"Double Blessing challenges us to reframe our perception of blessing, seeing God's gifts as opportunities for increased generosity." —Pastor Louie Giglio


Summary: Sermon for the 3rd Sunday in Lent Series C

Dear brothers and sisters in Christ,

If God is so good and if God is so great, then why (you fill in the blank)? If God is so powerful and if God is so loving then why (you fill in the blank)? Have you ever had someone ask you questions like that? I have— on numerous occasions. An earthquake suddenly sends people scattering, buildings shattering and hillsides sliding. Where’s the grace in that? A street party gets out of control and people end up getting hurt and even killed. Where’s the grace in that? An airplane crashes killing men, women and children. Where’s the grace in that?

Whenever someone wants to question the goodness and the greatness of the Lord our God they usually feel that they have more than enough ammunition on their side. And since our God often works in mysterious ways, since our God does not always explain to us exactly why He does certain things or exactly why He allows certain events to take place we sometimes get caught off guard and may not be sure how to answer the accusations that people bring against our Lord. Sometimes we might even be the one’s asking the question or bringing the accusation! Today’s sermon text gives us the answer to most if not all such accusations.

In the verses preceding our text for today Jesus had been somewhat critical of the crowd following Him because of their inability to “interpret this present time” (12:56). Perhaps as a response to this criticism some people tried to show Jesus that they could in fact interpret the events of their day. Luke tells us in our text, “Now there were some present at that time who told Jesus about the Galileans whose blood Pilate had mixed with their sacrifices.”

Cold-blooded murder is a terrible crime no matter where, when or how it happens. The murder of these Galileans, however, was even more shocking since it took place while they were in church bringing their sacrifices to God! Surely, this massacre must have happened as a result of some terrible sin these Galileans had committed against God, right? Surely they deserved it, right? That would be an easy explanation to such a tragedy. That would be a nice “safe” way to explain why God would allow something like this to take place. Looking at such an incident from the outside and coming to the conclusion that “they” must have done something really bad to make God so mad, thinking that “people like that deserve what they get” gives our old sinful nature the opportunity to sit back and smugly say, “At least I’m not as bad as ‘those people.’”

Have you ever thought that way, my friends? Have you ever looked at another person— perhaps even a fellow Christian— and said to yourself, “It certainly does not surprise me that they got caught doing something like that”? Have you ever looked at someone else’s family— perhaps even a family here at church— and said to yourself, “I am so glad that my children would never do anything like that”? It has oftentimes amazed me at how quickly and how easily God’s own people can get caught up in the web of self-righteousness and pride.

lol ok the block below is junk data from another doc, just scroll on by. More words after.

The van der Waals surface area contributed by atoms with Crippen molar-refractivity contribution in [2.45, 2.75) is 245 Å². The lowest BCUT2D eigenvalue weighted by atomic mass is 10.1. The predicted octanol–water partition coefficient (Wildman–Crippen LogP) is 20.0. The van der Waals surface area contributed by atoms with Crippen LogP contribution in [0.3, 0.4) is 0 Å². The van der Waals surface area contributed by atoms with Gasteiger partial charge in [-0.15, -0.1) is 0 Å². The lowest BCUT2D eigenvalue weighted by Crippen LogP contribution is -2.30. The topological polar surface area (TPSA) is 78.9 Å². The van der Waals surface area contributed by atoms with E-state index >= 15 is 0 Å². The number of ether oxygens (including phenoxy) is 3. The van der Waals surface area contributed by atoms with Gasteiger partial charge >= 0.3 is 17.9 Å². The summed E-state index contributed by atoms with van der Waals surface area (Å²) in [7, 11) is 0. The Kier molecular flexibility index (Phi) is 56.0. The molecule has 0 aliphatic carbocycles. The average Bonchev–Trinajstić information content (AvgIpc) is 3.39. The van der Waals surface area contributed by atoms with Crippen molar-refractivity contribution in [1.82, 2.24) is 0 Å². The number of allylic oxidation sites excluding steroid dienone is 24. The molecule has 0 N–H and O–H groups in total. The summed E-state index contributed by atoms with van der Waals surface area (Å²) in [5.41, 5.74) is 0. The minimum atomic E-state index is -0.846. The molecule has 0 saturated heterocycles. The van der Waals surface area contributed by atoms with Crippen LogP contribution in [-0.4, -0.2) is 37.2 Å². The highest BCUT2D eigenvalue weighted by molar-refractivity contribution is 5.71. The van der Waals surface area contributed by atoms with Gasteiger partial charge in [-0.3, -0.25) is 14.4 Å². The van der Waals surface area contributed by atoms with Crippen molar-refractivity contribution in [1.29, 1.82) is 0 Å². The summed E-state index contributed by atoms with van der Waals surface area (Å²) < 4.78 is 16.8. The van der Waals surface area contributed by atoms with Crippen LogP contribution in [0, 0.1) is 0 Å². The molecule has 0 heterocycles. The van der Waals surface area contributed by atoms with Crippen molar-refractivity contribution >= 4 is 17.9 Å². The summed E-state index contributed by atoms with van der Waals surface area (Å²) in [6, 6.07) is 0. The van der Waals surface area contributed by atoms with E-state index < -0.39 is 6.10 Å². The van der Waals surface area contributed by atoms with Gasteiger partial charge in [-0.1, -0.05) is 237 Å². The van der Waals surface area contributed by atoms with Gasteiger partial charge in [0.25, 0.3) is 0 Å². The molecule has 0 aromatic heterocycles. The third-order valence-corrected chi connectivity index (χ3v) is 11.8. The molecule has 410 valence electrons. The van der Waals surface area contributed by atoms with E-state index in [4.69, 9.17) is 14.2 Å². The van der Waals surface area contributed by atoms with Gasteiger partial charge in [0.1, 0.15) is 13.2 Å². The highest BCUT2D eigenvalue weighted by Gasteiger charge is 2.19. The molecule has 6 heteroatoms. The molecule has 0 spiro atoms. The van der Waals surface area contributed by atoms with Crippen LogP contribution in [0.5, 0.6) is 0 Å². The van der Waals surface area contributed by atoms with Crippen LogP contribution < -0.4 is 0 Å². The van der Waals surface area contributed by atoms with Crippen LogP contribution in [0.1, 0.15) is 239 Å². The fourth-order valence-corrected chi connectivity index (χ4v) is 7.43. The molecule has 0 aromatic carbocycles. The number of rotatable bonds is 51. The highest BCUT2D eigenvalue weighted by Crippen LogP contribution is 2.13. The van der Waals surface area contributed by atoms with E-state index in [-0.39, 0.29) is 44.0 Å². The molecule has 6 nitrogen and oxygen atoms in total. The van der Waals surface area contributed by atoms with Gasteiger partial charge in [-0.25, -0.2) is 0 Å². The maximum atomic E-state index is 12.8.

To help take the focus off of “them” and put it back where it belongs, that is, squarely on “us” the Lord Jesus says in our text, “Do you think that these Galileans were worse sinners than all the other Galileans because they suffered this way? I tell you, no! But unless you repent, you too will all perish. Or those eighteen who died when the tower in Siloam fell on them— do you think they were more guilty than all the others living in Jerusalem? I tell you, no! But unless you repent, you too will all perish.”

Every time someone dies “unexpectedly” or “before their time,” every time a disaster strikes or an accident takes place we need to ask ourselves, “What if that had been me? Would I have been ready to stand before the Lord’s judgment throne or is there some unrepentant sin in my heart and life?”

For centuries the Christian church has referred to our life here on this planet as our “time of grace.” However much of the time the good Lord has allotted to us— whether that is one hour or one hundred years— a person’s life, a person’s time of grace is their opportunity to come into contact with the grace of God and then to grow in that grace. When a person’s time of grace is over— that’s it. They then stand before the Judge and hear where they will spend eternity. The importance of using our time of grace wisely is very clearly brought out in our text when we hear Jesus speak this parable: “A man had a fig tree, planted in his vineyard, and he went to look for fruit on it, but did not find any. So he said to the man who took care of the vineyard, ‘For three years now I’ve been coming to look for fruit on this tree and haven’t found any. Cut it down! Why should it use up the soil?’”

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